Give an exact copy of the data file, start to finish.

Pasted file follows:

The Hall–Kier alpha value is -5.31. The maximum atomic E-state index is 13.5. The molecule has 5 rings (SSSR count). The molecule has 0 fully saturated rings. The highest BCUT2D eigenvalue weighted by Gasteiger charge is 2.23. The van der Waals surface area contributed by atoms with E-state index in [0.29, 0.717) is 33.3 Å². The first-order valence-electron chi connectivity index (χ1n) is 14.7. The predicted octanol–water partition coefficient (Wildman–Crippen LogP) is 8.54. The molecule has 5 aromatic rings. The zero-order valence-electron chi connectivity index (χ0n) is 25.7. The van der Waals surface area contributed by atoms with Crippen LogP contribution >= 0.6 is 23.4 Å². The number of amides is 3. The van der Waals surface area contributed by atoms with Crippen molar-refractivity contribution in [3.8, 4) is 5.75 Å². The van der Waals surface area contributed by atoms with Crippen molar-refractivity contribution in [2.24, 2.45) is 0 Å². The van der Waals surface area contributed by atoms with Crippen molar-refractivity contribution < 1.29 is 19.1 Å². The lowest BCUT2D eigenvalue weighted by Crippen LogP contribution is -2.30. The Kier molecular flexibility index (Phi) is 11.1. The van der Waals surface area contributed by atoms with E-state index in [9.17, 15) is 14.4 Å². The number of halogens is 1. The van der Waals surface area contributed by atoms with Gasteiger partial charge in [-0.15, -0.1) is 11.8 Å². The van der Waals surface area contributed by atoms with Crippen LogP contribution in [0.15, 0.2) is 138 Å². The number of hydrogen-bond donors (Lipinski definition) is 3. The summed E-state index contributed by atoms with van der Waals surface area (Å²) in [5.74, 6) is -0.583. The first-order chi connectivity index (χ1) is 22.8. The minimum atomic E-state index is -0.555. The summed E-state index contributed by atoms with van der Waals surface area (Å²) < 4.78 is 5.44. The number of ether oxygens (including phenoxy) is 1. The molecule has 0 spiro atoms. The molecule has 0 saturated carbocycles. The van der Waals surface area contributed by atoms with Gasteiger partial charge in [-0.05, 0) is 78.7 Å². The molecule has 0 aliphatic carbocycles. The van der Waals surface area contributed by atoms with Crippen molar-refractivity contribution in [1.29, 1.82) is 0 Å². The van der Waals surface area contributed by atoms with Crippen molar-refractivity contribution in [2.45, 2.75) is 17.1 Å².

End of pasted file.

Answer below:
The Hall–Kier alpha value is -5.31. The maximum atomic E-state index is 13.5. The molecule has 5 rings (SSSR count). The molecule has 0 fully saturated rings. The highest BCUT2D eigenvalue weighted by Gasteiger charge is 2.23. The van der Waals surface area contributed by atoms with E-state index in [0.29, 0.717) is 33.3 Å². The first-order valence-electron chi connectivity index (χ1n) is 14.7. The predicted octanol–water partition coefficient (Wildman–Crippen LogP) is 8.54. The molecule has 5 aromatic rings. The zero-order valence-electron chi connectivity index (χ0n) is 25.7. The van der Waals surface area contributed by atoms with Crippen LogP contribution >= 0.6 is 23.4 Å². The number of amides is 3. The van der Waals surface area contributed by atoms with Crippen molar-refractivity contribution in [3.8, 4) is 5.75 Å². The van der Waals surface area contributed by atoms with Crippen molar-refractivity contribution in [2.24, 2.45) is 0 Å². The van der Waals surface area contributed by atoms with Crippen molar-refractivity contribution < 1.29 is 19.1 Å². The lowest BCUT2D eigenvalue weighted by Crippen LogP contribution is -2.30. The Kier molecular flexibility index (Phi) is 11.1. The van der Waals surface area contributed by atoms with E-state index in [9.17, 15) is 14.4 Å². The number of halogens is 1. The van der Waals surface area contributed by atoms with Gasteiger partial charge in [-0.15, -0.1) is 11.8 Å². The van der Waals surface area contributed by atoms with Crippen LogP contribution in [0.15, 0.2) is 138 Å². The number of hydrogen-bond donors (Lipinski definition) is 3. The summed E-state index contributed by atoms with van der Waals surface area (Å²) in [5.74, 6) is -0.583. The first-order chi connectivity index (χ1) is 22.8. The minimum atomic E-state index is -0.555. The summed E-state index contributed by atoms with van der Waals surface area (Å²) < 4.78 is 5.44. The number of ether oxygens (including phenoxy) is 1. The molecule has 0 spiro atoms. The molecule has 0 saturated carbocycles. The van der Waals surface area contributed by atoms with Gasteiger partial charge in [-0.05, 0) is 78.7 Å². The molecule has 0 aliphatic carbocycles. The van der Waals surface area contributed by atoms with Crippen molar-refractivity contribution in [1.29, 1.82) is 0 Å². The van der Waals surface area contributed by atoms with Crippen molar-refractivity contribution in [2.45, 2.75) is 17.1 Å².